MR: In the past most of the top teams were at maximum weight. At the Worlds, there were a little over 100 boats, and I think 61 of them wouldnt make the new weight limit, and out of the top third of the fleet there were only a couple of boats that would make it, probably only one or two. Almost everybody in the top 20 or 30 had been sailing at max weight
GPS: It seems like it took people here by surprise?
MR: I didnt expect it. Its more of a European thing. You look at the votes, the Europeans voted very much in favor of it, and in the U.S., it was more evenly split. I didnt think it would pass because it would affect so many people. Were fortunate because Magnus is normally a smaller guy than what hes been sailing the Star at. He bulked up a lot to get to that weight. When I first met Magnus, when he was sailing the Finn, he probably weighed 200, 210. And hes a very dedicated athlete. As a matter of fact, he was in favor of the rule, hes one of the guys who was hoping it would pass because hed like to lose a little bit of weight. Some of the other teams will have to adjust.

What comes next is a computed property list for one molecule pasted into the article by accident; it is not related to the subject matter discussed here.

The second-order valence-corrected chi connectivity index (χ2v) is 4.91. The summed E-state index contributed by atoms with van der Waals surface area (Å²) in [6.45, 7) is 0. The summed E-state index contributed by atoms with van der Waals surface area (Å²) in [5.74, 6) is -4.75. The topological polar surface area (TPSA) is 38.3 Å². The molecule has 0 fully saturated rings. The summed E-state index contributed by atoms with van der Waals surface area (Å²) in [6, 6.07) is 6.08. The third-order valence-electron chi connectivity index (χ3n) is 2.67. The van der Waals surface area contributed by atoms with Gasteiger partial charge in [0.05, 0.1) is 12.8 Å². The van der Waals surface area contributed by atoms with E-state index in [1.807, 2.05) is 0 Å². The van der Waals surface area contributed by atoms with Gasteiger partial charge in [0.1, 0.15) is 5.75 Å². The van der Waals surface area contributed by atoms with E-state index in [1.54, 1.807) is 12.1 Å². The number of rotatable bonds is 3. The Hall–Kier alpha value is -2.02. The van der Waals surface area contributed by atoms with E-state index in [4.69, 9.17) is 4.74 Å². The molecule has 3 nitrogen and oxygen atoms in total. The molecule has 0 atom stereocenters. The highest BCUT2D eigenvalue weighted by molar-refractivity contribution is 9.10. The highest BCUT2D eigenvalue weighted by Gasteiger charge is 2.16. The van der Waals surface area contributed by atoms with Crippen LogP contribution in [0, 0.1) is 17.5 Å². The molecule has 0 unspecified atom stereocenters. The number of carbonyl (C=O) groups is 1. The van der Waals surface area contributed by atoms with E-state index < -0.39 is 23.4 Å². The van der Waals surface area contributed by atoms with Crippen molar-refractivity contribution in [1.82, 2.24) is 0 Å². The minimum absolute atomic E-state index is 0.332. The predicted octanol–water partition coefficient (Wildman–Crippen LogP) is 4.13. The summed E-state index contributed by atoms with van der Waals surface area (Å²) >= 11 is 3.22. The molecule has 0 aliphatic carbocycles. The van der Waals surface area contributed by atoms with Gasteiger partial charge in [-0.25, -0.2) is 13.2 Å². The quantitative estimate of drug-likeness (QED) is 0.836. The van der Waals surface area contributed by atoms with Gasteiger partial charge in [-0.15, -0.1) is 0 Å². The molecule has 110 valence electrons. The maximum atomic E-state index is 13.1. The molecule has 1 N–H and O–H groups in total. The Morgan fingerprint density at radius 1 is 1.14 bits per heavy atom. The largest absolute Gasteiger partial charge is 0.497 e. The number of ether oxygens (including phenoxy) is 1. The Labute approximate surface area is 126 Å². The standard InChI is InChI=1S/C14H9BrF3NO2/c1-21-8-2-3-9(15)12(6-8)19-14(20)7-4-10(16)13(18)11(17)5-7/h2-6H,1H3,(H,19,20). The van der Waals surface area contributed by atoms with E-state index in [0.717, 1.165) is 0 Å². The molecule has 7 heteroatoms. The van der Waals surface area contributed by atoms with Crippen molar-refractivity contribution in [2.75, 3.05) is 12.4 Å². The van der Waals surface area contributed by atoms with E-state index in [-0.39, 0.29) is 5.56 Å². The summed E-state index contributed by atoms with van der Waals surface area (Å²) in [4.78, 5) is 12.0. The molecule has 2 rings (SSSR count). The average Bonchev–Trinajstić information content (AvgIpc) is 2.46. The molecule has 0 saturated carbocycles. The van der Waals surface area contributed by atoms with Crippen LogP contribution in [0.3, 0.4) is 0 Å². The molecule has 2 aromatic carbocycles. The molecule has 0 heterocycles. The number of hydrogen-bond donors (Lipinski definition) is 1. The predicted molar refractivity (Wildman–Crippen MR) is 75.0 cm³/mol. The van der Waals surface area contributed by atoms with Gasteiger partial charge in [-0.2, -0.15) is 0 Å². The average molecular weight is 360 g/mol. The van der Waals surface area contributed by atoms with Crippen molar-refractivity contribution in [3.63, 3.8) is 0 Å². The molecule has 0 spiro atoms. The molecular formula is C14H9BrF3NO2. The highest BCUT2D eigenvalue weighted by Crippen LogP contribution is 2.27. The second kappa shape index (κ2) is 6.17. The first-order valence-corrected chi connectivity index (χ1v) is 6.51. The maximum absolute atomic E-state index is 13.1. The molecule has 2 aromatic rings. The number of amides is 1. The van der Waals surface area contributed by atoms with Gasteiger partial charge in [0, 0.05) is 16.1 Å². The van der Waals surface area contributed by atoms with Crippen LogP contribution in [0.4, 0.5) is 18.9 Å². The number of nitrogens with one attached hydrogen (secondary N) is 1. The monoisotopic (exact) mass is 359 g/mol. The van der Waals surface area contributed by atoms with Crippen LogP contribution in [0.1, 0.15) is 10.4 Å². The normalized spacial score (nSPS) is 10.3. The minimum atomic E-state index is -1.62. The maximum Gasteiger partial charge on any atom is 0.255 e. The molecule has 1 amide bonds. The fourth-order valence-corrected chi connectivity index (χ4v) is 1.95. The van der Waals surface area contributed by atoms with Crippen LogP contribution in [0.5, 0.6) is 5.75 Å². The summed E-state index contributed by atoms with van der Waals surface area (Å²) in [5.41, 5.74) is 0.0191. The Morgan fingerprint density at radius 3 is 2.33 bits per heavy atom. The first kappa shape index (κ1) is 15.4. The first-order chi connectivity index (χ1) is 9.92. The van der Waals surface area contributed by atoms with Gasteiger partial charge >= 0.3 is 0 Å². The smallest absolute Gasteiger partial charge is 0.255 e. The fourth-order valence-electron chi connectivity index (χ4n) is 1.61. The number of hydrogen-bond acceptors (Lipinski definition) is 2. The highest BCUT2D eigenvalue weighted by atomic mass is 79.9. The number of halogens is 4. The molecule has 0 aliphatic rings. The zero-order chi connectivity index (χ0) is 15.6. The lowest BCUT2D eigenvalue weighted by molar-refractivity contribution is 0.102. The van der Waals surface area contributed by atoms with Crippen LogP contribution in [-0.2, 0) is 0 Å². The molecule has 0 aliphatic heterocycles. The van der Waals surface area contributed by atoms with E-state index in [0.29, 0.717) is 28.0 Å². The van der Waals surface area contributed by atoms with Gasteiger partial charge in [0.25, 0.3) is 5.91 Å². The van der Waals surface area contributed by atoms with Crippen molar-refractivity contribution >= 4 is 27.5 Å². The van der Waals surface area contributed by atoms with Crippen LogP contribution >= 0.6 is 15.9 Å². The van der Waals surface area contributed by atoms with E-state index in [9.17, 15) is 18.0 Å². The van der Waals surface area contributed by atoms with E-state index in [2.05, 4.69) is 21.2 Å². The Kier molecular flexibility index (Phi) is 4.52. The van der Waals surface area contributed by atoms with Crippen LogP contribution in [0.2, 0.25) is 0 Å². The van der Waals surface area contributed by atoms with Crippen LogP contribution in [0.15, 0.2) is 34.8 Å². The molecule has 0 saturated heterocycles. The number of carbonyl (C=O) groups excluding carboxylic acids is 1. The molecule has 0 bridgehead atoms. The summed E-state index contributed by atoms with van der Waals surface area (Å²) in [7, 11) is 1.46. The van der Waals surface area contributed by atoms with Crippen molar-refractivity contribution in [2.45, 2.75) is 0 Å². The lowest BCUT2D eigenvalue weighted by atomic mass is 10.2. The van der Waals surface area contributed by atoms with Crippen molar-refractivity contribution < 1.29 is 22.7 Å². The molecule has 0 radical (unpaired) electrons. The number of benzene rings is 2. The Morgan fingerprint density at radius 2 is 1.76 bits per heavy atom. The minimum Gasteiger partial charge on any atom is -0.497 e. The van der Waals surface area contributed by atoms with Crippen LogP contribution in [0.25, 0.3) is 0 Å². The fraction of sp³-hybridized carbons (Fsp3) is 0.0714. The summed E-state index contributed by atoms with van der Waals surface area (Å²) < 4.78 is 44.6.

GPS: So, its not going to affect you too much?
MR: No, it doesnt look like it. And weve got almost five months to get down to weight, so it shouldnt be a problem.
GPS: The proponents of this rule hope it will open up the class to more people. Do you think it will? Is it a good decision for the class?
MR: People were complaining, particularly in Europe, that they don’t have big strong guys. We didn’t want the class to be like basketball where it’s limited to people who are tall enough to compete. We’re the only keelboat class in the Olympics right now so it would be nice to try and accept as wide a range of people as possible. That’s always been the case really for the skipper of a Star boat. In the last Olympics we had guys like Ian Walker who was 165 and Peter Bromby who was 250. There’s not too many places where two guys that different can compete against each other. But there was a problem that Ian had to find a guy who was 280 to crew for him. Now Ian will still have to find a pretty big guy, but a guy like Bromby can take pretty much anybody walking down the street.